If a WISP loses out on one of the seven 10 MHz slots that make up a PAL, they can still operate in one of eight GAA slots, but like the 2.4 GHz and 5 GHz bands there’s more interference that makes executing commercial applications difficult. PAL spectrum that isn’t used is shared until a license holder chooses to exercise their priority.

Another rule change the FCC is considering would increase PAL terms from three years to 10 years with right of renewal for a second, 10-year stint and additional renewal unclear—a 20-year minimum hold on each PEA.

The cumulative effect is to further consolidate the mobile industry while providing localities, particularly those that don’t regulate internet providers, with less flexibility of choice, Bernhardt said, adding WISPA advocates for synergy between small, midsize and large providers.

“Municipalities thought it was a great deal because they could form their own local networks,” said Ron Quirk, The CommLaw Group’s senior managing attorney, by phone. “Now, if you want your service, you’d have to go through the big guys.”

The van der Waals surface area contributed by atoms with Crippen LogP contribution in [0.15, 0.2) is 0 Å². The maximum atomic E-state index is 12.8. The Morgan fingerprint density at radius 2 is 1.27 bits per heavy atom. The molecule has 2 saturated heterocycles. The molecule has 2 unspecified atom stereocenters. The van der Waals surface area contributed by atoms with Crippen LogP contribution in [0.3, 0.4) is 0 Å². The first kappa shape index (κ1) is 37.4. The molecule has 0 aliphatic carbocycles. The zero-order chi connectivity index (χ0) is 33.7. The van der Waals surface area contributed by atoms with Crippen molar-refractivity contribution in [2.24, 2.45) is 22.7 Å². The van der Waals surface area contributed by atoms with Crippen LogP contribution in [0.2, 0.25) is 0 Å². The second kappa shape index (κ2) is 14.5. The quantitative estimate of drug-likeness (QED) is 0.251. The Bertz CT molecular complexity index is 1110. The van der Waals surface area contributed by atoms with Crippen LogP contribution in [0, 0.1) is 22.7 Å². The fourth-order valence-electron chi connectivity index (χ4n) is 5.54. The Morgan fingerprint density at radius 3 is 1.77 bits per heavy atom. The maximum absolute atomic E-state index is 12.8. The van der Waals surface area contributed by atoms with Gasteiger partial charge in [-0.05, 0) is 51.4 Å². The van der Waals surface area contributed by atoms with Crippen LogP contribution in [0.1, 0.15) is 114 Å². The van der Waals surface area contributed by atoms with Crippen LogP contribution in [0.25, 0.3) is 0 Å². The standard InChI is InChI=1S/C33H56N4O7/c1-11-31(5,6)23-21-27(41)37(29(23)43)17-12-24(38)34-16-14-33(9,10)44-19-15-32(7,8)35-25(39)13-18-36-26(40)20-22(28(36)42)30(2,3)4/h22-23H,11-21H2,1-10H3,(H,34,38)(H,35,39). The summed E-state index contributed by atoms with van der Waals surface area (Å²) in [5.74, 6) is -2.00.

Rural, and to a lesser degree suburban, areas will suffer the most because large providers have previously proven reluctant to serve them—unlike smaller providers. Under most spectrum auctions the FCC requires winning providers to prove they’ve built out infrastructure to serve 40 percent of the population within three to six years, but bigger PEAs mean they’ll be able to hit that mark serving urban areas primarily.

Auction rules have yet to be set after the previous auction was nixed to address T-Mobile and CTIA’s petitions under new FCC Chairman Ajit Pai—pulling the rug out from smaller providers that had already invested in updated equipment in preparation for CBRS.

“The record in response to the petitions received shows that many entities looking at larger scale deployments require certainty that their investment will not be stranded,” said FCC Commissioner Michael O’Rielly, a Republican who Pai tasked with revisiting the 3.5 GHz rules, in his official statement accompanying the agency’s notice of proposed rulemaking.